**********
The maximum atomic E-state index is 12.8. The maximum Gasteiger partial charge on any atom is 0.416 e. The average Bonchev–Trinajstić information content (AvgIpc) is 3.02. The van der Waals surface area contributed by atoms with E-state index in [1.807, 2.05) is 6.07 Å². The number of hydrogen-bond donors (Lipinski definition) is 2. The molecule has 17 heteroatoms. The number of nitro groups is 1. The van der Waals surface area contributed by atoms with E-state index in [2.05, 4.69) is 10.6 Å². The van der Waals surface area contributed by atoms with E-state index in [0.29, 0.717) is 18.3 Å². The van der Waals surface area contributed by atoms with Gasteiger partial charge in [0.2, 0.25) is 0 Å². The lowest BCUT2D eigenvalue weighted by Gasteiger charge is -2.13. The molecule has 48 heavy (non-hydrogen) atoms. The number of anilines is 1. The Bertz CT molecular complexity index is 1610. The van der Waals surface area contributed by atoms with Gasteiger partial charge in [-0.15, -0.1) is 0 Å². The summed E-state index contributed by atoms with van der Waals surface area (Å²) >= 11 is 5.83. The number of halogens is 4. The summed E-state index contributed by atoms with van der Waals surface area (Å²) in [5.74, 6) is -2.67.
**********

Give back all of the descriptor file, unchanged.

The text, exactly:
The maximum atomic E-state index is 12.8. The maximum Gasteiger partial charge on any atom is 0.416 e. The average Bonchev–Trinajstić information content (AvgIpc) is 3.02. The van der Waals surface area contributed by atoms with E-state index in [1.807, 2.05) is 6.07 Å². The number of hydrogen-bond donors (Lipinski definition) is 2. The molecule has 17 heteroatoms. The number of nitro groups is 1. The van der Waals surface area contributed by atoms with E-state index in [2.05, 4.69) is 10.6 Å². The van der Waals surface area contributed by atoms with E-state index in [0.29, 0.717) is 18.3 Å². The van der Waals surface area contributed by atoms with Gasteiger partial charge in [0.2, 0.25) is 0 Å². The lowest BCUT2D eigenvalue weighted by Gasteiger charge is -2.13. The molecule has 48 heavy (non-hydrogen) atoms. The number of anilines is 1. The Bertz CT molecular complexity index is 1610. The van der Waals surface area contributed by atoms with Gasteiger partial charge in [-0.15, -0.1) is 0 Å². The summed E-state index contributed by atoms with van der Waals surface area (Å²) >= 11 is 5.83. The number of halogens is 4. The summed E-state index contributed by atoms with van der Waals surface area (Å²) in [5.74, 6) is -2.67.